The Train Control and Monitoring System (TCMS) is the brain and the communications backbone of the train, which has some essential roles on vehicle performance. It integrates and manages all on-board information; it makes train control decisions taking into account the global state of subsystems; it performs communication between equipment, between cars and between vehicles; and it integrates and interacts between different subsystems of the train.
Successful integration of subsystems and the commissioning of TCMS require huge efforts and take an extremely long time due to the lack of standardised application profiles, appropriate architectures and simulation and testing frameworks. The increasing number of new services and applications brings several modifications of the TCMS implemented functions along the train’s life, implying re-commissioning the TCMS every time. The current standard in TCMS homologation is largely based on Failure Modes and Effects Analysis (FMEA) based on the TCMS architecture and extensive testing on laboratory setups as well as on the real train. Testing on the train, in particular, requires a great effort and takes lots of time – often delaying the start of service operation for entire fleets significantly. This situation can be significantly improved also by developing a homologation process based on simulation.
Innovation and development of TCMS have been identified as a potential enabler for train weight reduction and increase in reliability1. The integration of functions may reduce weight due to the reduced amount of wires and controllers of each component. A wireless coupling would increase reliability by eliminating electrical system errors. Therefore, a complete new TCMS architecture, mixing wired and wireless communications, enhanced interoperability, and “driven-by-data” concept, is needed. In order to achieve this goal, the future work in TCMS needs to include the definition of new protocols and application profiles, software framework supporting reallocation of functions, the definition and validation of the wireless technology, the definition, design and manufacturing of new devices (routers, repeaters, sensors, end-devices, gateways...) while taking into account safety and security aspects, which may imply the design or use of specific encryption hardware. Both, the virtual coupling together with the functional open coupling concepts, will mean the complete interoperability from the TCMS perspective, while paving the way for a new way of operating trains by creating chains of virtually coupled trains, which can be attached and detached dynamically according to the service needs and available slots.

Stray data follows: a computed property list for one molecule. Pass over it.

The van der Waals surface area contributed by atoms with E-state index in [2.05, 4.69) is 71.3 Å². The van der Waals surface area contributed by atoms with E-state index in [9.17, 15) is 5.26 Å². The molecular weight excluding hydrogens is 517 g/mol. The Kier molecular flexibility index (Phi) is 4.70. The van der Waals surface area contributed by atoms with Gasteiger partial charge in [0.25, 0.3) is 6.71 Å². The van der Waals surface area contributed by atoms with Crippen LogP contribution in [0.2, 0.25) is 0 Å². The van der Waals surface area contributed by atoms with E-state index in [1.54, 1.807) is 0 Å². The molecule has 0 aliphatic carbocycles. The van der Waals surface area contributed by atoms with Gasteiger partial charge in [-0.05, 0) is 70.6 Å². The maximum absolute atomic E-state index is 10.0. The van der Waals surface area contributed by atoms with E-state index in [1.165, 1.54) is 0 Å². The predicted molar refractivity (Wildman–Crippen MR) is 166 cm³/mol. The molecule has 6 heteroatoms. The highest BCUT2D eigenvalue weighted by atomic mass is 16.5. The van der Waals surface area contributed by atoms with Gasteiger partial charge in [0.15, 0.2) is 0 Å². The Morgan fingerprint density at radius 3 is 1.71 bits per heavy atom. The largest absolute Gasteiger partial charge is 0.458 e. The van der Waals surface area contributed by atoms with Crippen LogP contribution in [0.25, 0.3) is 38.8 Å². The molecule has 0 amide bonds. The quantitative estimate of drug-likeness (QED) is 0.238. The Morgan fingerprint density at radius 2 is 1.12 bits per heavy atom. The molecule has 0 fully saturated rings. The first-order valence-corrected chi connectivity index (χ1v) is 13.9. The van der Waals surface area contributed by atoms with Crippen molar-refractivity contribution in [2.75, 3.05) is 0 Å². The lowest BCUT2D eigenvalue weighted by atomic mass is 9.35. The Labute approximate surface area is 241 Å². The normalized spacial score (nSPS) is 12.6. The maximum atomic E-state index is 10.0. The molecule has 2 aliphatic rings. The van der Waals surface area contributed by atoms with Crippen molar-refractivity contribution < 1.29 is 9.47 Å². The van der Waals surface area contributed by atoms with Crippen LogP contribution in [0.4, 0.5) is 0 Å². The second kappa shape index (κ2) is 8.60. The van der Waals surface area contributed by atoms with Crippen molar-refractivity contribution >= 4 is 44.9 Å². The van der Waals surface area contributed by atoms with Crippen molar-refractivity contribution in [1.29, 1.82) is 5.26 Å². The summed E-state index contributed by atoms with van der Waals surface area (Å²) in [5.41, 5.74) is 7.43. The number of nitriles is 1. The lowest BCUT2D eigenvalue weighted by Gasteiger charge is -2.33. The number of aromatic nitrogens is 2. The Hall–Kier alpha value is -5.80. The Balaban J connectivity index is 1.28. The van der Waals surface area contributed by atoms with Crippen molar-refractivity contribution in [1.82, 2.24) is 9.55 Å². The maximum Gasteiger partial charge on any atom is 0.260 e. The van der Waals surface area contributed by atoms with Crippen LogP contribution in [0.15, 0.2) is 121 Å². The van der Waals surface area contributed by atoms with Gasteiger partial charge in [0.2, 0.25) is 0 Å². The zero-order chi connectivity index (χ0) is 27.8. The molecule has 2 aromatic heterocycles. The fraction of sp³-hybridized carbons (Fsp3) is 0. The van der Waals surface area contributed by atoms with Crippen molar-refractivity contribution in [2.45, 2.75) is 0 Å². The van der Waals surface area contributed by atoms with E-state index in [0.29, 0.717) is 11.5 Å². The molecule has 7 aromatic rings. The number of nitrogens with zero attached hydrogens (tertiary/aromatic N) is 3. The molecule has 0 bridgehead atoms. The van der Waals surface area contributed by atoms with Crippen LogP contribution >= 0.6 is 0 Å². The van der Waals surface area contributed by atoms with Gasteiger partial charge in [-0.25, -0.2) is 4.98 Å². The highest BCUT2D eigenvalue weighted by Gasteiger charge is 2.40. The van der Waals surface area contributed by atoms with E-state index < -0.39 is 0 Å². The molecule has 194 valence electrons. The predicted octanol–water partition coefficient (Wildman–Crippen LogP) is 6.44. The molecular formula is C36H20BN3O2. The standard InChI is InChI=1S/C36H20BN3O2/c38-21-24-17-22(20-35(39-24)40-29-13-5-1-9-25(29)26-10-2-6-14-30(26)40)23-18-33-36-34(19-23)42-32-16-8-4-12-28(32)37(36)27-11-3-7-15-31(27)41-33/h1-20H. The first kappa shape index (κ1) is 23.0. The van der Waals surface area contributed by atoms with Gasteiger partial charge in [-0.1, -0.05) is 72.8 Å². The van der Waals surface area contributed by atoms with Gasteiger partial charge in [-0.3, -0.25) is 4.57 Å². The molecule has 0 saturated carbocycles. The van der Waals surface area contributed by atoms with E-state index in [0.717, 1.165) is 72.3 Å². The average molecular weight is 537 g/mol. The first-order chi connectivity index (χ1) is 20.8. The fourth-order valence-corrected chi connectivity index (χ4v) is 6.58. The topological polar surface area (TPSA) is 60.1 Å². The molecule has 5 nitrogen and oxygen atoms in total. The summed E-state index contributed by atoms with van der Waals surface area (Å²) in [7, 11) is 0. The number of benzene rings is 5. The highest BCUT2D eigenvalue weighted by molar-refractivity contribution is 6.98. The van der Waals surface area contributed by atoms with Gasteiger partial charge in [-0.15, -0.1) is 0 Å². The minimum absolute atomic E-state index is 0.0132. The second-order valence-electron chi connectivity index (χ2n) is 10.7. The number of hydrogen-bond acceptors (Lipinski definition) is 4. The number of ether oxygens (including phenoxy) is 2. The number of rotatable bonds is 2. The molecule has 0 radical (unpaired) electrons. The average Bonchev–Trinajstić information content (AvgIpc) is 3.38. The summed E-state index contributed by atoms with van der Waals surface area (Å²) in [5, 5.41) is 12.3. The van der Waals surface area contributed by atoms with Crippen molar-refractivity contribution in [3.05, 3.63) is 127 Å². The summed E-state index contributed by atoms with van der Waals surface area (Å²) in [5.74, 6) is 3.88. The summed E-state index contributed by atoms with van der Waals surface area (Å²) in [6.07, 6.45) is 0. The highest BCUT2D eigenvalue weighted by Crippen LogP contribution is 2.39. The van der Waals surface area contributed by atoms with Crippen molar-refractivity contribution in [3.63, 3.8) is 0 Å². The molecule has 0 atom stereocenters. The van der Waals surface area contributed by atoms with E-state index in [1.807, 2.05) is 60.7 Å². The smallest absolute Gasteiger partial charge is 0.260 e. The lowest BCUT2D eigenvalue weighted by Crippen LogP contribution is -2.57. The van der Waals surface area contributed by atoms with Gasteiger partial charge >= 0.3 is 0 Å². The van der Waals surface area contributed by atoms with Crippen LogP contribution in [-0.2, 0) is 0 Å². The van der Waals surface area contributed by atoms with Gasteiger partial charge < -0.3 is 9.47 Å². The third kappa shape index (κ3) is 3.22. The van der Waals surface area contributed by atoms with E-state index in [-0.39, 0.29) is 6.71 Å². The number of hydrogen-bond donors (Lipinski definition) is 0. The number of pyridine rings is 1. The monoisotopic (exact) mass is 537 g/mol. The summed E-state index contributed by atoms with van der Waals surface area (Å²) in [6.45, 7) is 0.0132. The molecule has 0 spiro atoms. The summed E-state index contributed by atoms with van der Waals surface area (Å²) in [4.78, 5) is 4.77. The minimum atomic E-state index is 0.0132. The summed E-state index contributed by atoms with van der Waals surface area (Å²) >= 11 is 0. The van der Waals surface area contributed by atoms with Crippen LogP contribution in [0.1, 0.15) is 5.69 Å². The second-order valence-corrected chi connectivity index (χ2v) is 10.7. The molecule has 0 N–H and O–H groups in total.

In that sense, the Shift2Rail project CONNECTA-1 (GA 730539), which started on 1st September 2016 and ended on 30th September 2018, has started to develop the aforementioned technical solutions by producing a comprehensive set of specifications and architectures, and by selecting appropriate technologies. The results and outputs of CONNECTA-1 with a TRL 3/4 were carried on by CONNECTA-2 (826098), which started the 1st October 2018 and will end the 31st March 2021, providing prototypes with a TRL 4/5.
The high level objective of the work is to continue the activities started in CONNECTA-2 to bring the technologies to TRL6/7 and deploying them in relevant laboratory scenarios and real train units.
Such activities aim to:
Develop the ability to implement SIL4 functions in the TCMS to perform additional safety-critical tasks, removing safe train lines and integrating signalling equipment;
Increase in the availability of trains related to the functioning of train control and monitoring by 50%;
Develop the ability to couple any pair of multiple units of different types, which is a feature totally non-existent and can significantly increase line capacity;
Support technologically the development of the “virtual coupling” concept, which can dramatically increase the capacity of lines, and;
Reduce cost, time and effort in project engineering, integration and homologation phases by 50%.